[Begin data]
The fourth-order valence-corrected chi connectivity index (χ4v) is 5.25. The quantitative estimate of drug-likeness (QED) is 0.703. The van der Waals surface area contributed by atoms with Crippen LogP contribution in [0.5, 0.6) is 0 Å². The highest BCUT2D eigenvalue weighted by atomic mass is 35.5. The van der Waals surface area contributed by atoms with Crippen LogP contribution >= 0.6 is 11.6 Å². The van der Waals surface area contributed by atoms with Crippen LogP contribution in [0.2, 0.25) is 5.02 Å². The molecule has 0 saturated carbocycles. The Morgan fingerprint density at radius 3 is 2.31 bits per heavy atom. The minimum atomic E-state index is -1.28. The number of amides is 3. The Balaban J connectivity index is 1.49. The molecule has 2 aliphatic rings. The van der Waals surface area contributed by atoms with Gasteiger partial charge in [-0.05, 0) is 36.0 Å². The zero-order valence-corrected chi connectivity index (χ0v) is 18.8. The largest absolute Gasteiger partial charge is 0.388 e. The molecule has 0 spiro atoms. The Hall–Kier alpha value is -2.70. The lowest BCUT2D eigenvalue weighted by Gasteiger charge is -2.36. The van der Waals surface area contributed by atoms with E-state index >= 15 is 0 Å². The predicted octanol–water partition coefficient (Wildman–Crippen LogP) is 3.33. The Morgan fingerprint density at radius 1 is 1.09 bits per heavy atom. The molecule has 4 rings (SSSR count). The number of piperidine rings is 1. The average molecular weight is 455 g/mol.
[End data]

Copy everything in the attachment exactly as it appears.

The fourth-order valence-corrected chi connectivity index (χ4v) is 5.25. The quantitative estimate of drug-likeness (QED) is 0.703. The van der Waals surface area contributed by atoms with Crippen LogP contribution in [0.5, 0.6) is 0 Å². The highest BCUT2D eigenvalue weighted by atomic mass is 35.5. The van der Waals surface area contributed by atoms with Crippen LogP contribution >= 0.6 is 11.6 Å². The van der Waals surface area contributed by atoms with Crippen LogP contribution in [0.2, 0.25) is 5.02 Å². The molecule has 0 saturated carbocycles. The Morgan fingerprint density at radius 3 is 2.31 bits per heavy atom. The minimum atomic E-state index is -1.28. The number of amides is 3. The Balaban J connectivity index is 1.49. The molecule has 2 aliphatic rings. The van der Waals surface area contributed by atoms with Gasteiger partial charge in [-0.05, 0) is 36.0 Å². The zero-order valence-corrected chi connectivity index (χ0v) is 18.8. The largest absolute Gasteiger partial charge is 0.388 e. The molecule has 0 spiro atoms. The Hall–Kier alpha value is -2.70. The lowest BCUT2D eigenvalue weighted by Gasteiger charge is -2.36. The van der Waals surface area contributed by atoms with E-state index >= 15 is 0 Å². The predicted octanol–water partition coefficient (Wildman–Crippen LogP) is 3.33. The Morgan fingerprint density at radius 1 is 1.09 bits per heavy atom. The molecule has 4 rings (SSSR count). The number of piperidine rings is 1. The average molecular weight is 455 g/mol.